What’s the Arabica coffee percentage?

arabica coffee plantation in hawaii
The more expensive Arabica species of coffee tree grows at higher altitudes and is more difficult to culivate.


QUESTION
: What’s the Arabica coffee percentage? Is most coffee Arabica or Robusta? – Marshall F

ANSWER: As you have already pointed out in your question, there are two main species of coffee beans that make up the vast majority of the coffee market — Coffea Canephora (known commonly as Robusta) and Coffea Arabica.

About 60 percent of the world’s coffee production is Arabica, while Robusta accounts for the remaining 40 percent. The largest Arabica coffee producers are Brazil, Colombia, Ethiopia, Honduras and Peru. The largest Robusta coffee growing countries are Vietnam, Brazil, Indonesia, Uganda and India.

Arabica coffee grows at higher altitudes and has lower yields and is more susceptible to weather changes, pests and diseases compared to Robusta. Because of this, Arabica prices are roughly twice those of Robusta. Arabica beans tend to have a sweeter, softer taste. Arabica coffee contains more lipids and sugars and has higher acidity than Robusta.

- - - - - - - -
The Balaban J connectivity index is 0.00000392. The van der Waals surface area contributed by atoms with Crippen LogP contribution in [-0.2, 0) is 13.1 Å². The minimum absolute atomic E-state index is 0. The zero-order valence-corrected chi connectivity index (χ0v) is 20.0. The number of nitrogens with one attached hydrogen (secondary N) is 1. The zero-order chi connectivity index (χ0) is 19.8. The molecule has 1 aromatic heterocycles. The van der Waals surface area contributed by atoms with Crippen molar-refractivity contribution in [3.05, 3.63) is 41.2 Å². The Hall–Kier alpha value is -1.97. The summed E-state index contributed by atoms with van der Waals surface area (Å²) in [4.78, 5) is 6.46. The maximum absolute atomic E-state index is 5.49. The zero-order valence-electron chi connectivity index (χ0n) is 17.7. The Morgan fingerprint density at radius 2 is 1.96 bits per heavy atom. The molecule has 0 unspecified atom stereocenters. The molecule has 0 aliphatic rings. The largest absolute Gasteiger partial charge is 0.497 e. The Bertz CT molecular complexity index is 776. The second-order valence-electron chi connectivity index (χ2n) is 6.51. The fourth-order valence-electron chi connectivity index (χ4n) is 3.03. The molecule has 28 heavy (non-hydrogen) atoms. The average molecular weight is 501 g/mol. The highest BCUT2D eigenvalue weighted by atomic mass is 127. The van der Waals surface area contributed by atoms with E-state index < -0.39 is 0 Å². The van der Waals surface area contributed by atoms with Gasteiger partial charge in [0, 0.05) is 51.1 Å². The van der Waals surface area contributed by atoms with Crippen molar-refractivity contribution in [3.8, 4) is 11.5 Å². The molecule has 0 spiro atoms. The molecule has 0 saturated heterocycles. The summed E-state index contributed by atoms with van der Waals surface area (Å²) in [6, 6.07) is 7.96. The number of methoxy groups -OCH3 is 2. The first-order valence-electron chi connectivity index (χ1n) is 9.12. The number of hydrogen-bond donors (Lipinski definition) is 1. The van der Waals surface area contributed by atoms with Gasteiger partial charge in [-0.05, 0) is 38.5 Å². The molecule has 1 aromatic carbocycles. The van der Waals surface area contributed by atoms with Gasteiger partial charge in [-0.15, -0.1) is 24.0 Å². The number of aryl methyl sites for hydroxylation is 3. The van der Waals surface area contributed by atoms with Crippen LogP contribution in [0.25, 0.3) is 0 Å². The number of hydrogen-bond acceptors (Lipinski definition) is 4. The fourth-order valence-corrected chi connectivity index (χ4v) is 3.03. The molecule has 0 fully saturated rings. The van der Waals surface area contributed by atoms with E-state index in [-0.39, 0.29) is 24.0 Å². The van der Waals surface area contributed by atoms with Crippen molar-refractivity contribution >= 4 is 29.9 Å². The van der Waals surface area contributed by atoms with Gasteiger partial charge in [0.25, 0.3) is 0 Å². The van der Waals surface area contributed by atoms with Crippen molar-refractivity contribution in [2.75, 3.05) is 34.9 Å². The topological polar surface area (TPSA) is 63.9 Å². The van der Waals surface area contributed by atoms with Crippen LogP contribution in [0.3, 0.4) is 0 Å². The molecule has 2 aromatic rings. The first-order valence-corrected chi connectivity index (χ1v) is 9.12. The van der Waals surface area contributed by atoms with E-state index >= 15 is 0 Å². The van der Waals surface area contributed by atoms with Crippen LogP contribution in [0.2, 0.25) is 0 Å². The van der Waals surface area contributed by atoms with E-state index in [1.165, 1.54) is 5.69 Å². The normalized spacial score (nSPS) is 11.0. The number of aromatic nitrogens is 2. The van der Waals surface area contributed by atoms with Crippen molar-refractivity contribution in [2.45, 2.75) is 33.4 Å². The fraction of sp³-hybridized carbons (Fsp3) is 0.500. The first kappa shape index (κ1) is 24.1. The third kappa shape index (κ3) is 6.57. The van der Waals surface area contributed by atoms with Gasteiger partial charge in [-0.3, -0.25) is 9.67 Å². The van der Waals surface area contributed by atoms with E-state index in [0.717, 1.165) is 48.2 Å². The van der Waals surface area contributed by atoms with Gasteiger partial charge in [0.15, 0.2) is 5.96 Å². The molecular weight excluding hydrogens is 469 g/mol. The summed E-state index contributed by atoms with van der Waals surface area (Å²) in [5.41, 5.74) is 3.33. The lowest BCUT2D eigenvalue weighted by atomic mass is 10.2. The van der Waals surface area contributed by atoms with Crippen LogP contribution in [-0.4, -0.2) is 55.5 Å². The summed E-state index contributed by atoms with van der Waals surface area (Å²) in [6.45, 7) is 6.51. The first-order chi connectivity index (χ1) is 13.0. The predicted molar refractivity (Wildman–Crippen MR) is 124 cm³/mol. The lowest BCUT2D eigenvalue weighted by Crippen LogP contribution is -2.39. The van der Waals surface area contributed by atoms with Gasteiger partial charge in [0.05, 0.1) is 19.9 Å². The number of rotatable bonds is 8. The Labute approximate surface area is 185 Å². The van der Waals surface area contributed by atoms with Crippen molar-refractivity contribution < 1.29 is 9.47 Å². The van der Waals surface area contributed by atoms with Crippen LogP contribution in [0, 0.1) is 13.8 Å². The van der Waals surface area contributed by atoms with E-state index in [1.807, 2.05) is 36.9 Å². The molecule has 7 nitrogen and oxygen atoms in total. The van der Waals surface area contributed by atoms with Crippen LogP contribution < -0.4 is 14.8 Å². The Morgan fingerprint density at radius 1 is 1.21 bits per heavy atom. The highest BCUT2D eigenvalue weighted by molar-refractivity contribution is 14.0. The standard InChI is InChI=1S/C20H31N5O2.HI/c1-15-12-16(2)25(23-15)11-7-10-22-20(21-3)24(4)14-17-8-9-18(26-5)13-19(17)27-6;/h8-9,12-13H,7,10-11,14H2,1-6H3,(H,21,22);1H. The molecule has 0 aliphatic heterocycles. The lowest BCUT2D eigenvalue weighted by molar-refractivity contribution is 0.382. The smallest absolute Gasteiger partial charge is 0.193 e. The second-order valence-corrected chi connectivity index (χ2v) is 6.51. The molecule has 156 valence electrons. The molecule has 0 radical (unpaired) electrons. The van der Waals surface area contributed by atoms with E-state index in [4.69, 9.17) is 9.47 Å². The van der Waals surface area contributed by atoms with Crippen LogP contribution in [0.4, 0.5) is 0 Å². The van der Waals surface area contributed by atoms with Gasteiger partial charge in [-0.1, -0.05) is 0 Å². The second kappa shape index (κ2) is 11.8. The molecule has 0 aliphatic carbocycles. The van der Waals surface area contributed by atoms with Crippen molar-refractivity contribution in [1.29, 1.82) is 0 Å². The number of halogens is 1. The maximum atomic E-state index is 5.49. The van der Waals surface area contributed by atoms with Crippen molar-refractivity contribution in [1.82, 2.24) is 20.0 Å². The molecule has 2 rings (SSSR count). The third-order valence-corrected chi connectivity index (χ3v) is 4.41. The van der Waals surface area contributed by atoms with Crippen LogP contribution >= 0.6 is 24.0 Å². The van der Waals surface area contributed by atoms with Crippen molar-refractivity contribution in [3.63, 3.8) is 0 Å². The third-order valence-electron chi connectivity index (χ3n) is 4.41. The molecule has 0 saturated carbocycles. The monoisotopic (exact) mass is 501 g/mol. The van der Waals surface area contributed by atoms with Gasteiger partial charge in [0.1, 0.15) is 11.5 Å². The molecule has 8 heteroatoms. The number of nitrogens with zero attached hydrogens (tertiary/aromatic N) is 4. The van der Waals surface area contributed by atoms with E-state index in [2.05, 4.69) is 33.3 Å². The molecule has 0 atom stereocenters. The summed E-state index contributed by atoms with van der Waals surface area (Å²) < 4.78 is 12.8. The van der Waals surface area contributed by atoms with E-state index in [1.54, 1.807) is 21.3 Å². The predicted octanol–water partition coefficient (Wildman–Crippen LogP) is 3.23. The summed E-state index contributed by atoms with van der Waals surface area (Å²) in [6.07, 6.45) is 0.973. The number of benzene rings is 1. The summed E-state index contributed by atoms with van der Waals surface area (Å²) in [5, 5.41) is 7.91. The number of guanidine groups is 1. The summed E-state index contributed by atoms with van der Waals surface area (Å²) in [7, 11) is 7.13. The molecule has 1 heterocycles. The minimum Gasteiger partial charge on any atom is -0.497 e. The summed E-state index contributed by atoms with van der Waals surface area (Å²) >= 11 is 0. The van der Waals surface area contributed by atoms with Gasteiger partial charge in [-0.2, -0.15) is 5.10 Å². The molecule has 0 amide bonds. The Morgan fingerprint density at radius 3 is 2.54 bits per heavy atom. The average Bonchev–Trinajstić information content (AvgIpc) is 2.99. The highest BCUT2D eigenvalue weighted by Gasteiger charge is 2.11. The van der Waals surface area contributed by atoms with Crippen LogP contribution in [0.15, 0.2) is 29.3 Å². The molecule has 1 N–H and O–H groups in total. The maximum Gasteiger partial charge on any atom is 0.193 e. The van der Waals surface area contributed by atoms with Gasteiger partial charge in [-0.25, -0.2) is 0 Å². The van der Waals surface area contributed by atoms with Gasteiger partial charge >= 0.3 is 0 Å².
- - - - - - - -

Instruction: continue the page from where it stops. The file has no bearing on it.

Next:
Robusta coffee is considered to be easier and less costly to produce because those trees produce fruit faster and yield more coffee berries per tree than Arabicas. Robusta has a stronger, harsher, and bitter taste, and contains twice as much caffeine as Arabica beans. But don’t let this fool you in to thinking Robusta is just bad and inferior, because there’s more to it than that.

High-quality Robusta does exist and is used commonly in espressos because of the deep flavor and good crema. High-quality Robusta is also used in blends (with Arabica coffee), whereas lower quality Robusta coffee is predominantly used in powdered and instant coffee products.

Leave a Comment